'People often distort data in order to tell a story that they want to tell'
Your follow-up comments on Six Sigma are well stated and I agree with you. I have seen too many people torture data until it confesses. People often distort data in order to tell a story that they want to tell. PROPER analysis of the data allows us to understand what our process are really doing. Too often, people misinterpret their results because they don't really understand the tools they are using.
As a result, people develop and hone their "story-telling skills", which they like to show off in front of the boss. I've seen it many times.
The most abused tool is the trend chart. I really hate trend charts because they don't tell the whole story without proper analysis via a properly constructed process behavior chart (aka, control chart).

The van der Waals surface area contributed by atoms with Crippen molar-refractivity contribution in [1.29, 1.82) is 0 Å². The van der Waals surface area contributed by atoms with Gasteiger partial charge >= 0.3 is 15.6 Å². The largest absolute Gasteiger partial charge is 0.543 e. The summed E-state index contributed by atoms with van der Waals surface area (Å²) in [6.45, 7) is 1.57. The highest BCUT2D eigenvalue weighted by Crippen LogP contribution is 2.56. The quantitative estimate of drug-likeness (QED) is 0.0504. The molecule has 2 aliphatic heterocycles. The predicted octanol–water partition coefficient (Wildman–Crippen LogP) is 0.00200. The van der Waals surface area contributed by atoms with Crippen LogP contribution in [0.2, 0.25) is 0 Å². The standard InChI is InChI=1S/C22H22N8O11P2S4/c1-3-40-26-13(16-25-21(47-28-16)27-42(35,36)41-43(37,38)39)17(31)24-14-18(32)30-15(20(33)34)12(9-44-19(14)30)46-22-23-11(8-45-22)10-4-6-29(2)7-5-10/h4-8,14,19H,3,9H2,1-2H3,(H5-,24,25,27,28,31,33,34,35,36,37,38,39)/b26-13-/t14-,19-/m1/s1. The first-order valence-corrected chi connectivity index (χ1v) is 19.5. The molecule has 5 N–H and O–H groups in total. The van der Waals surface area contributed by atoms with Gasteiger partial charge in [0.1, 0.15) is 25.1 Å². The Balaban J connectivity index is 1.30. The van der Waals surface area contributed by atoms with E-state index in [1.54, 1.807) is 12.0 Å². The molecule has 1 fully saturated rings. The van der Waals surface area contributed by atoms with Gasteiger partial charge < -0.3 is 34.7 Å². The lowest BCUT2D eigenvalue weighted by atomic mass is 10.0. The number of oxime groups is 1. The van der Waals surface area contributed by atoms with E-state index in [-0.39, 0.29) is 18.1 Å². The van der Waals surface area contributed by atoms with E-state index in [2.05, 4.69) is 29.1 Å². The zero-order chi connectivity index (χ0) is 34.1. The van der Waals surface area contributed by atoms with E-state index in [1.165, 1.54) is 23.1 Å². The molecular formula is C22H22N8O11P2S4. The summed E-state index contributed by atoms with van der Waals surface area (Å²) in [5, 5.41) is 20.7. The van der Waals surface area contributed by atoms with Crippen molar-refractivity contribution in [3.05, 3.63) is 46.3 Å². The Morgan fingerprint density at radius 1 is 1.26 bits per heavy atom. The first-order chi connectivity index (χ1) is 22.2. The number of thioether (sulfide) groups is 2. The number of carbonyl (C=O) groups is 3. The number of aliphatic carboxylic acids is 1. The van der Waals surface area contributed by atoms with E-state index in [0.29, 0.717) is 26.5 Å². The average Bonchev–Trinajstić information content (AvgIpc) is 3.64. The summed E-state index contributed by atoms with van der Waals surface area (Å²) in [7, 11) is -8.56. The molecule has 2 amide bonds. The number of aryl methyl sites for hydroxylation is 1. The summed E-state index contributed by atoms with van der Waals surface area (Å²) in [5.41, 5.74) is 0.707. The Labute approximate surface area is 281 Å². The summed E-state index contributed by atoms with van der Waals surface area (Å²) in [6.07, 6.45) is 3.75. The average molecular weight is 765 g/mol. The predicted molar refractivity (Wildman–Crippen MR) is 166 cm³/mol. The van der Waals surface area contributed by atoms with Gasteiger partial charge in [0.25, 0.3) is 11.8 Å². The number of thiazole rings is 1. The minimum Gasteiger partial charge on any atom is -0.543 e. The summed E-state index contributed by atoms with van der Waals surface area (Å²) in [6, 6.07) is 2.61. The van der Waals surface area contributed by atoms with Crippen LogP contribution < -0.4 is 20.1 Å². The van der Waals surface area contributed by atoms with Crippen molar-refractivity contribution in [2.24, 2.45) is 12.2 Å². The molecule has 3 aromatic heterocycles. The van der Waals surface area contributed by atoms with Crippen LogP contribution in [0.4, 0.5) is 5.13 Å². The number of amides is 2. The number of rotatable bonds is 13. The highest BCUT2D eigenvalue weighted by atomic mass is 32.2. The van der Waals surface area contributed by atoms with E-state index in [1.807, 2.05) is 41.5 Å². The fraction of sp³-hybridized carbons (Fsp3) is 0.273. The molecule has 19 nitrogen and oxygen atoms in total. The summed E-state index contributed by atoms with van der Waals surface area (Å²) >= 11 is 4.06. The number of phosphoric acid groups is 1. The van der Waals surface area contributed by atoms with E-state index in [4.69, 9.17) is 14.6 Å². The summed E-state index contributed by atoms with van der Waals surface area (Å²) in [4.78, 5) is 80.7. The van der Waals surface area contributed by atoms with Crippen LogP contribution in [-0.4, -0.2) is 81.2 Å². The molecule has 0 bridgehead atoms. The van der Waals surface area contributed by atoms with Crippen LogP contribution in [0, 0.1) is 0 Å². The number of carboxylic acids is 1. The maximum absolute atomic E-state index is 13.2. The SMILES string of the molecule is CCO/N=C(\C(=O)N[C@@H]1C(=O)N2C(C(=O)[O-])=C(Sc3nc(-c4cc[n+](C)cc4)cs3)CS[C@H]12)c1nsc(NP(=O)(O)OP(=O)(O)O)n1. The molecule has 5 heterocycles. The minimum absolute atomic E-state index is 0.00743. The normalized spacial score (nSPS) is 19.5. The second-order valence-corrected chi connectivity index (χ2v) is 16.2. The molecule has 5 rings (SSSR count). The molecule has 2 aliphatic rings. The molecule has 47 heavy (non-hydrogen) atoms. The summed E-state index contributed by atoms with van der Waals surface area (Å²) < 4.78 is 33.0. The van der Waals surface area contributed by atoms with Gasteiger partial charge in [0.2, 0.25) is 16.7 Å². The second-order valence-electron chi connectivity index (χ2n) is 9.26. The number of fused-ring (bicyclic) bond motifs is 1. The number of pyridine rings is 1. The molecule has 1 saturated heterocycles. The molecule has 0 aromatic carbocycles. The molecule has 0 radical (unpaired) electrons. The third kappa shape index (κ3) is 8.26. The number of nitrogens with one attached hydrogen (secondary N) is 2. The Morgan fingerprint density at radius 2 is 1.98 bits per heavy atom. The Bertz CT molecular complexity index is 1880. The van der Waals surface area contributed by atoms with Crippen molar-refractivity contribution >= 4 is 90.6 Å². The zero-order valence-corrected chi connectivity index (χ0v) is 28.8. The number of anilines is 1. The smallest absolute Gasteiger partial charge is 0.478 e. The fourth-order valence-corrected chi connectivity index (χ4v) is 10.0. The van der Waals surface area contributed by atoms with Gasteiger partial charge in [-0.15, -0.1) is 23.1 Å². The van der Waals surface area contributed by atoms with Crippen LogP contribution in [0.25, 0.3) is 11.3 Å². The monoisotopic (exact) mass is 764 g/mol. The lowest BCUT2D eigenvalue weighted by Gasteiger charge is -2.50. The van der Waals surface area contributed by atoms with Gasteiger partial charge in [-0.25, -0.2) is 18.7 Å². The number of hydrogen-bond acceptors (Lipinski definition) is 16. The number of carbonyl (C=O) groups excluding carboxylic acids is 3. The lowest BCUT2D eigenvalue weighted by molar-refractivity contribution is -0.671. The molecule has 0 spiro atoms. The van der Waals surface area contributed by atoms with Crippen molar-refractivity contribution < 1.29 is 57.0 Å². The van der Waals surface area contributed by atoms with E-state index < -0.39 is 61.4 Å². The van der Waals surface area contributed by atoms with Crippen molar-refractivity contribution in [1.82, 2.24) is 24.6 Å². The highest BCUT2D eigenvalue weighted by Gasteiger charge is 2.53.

The tools of Six Sigma have been around a long time. "Six Sigma" is merely a package or tool box, but it has gained an aura of mysticism among upper management. The DMAIC process of a Six Sigma project is a discipline as much as anything and, properly used, can result in huge process understanding and improvements. The key understanding, however, is understanding the nature of variation in processes. You MUST understand whether your variation is "common cause" or "special cause" variation (Deming's terms, not Six Sigma) before trying to improve any process. Otherwise, we simply "tamper" with the system and usually make things worse.
It is a perception, but not true that "You can prove anything with statistics". THE FIGURES DON'T LIE, BUT LIARS FIGURE - and that is the key issue!
Steven J. Moore
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